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After bailouts, Greece wants easier budget targets

By The News · 25 of July 2019 16:38:20
AP Photo, Kyriakos Mitsotakis, No available, Greece's Prime Minister Kyriakos Mitsotakis addresses lawmakers during a parliamentary session to present his government's policies in Athens, Saturday, July 20, 2019.(AP Photo/Petros Giannakouris)

ATHENS, Greece (AP) — Greece’s new conservative government said it wants to ease tough budget restrictions set by bailout lenders two years ahead of schedule, as lawmakers on Monday formally confirmed the new administration.

Government spokesman Stelios Petsas said Athens will seek negotiations with creditors next year to lower targets for Greece’s primary surplus, the annual budget balance before debt costs.

“We are determined to boost confidence in the economy by proceeding swiftly with real reforms under our ownership,” he told parliament. “In 2020, we will request from our partners the reduction of primary surpluses to more realistic levels.”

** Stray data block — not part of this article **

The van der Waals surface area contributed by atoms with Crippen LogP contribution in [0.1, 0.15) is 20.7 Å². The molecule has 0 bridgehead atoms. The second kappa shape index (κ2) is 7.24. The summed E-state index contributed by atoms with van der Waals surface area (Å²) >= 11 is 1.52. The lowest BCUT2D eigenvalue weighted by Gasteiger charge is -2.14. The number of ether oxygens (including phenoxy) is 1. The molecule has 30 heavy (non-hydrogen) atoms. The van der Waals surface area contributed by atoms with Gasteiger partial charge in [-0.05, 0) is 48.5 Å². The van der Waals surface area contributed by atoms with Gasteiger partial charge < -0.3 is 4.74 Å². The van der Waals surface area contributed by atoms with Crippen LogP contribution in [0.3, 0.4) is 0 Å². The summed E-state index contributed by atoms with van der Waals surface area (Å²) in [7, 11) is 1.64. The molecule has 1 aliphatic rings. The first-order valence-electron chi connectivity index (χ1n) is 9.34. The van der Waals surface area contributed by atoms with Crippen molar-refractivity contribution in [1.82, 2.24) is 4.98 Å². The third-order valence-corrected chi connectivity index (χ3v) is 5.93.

Petsas spoke before lawmakers voted 158-142 to confirm Prime Minister Kyriakos Mitsotakis’ government formed after July 7 general elections.

Greece pledged under the previous government to maintain primary surpluses worth 3.5% of gross domestic product through 2022. Lenders say that level is key to keeping Greece’s high national debt sustainable and have appeared cool to the idea of renegotiating the targets.

The issue was discussed in Athens last week at meetings between the senior representatives of creditor institutions and ministers from the new government.

Lawmakers voted following a three-day debate, during which Mitsotakis and his ministers outlined major upcoming legislative initiatives.

Mitsotakis, 51, promised to introduce tax cut legislation and to scrap longstanding rules that limit police access to university campuses.

The government also plans to speed up privatizations plans, clear regulations blocking major investments, and toughen detention and deportation policies for migrants whose asylum applications are rejected.

The general election was held nearly a year after Greece’s three successive bailout programs ended.

“It is our obligation to send a message of optimism — a message that, at last, something will change,” Mitsotakis said.

New governments in Greece must be confirmed by a vote of confidence after lawmakers are seated in the new session of parliament.

Mitsotakis’ New Democracy party has 158 seats in the 300-member parliament.

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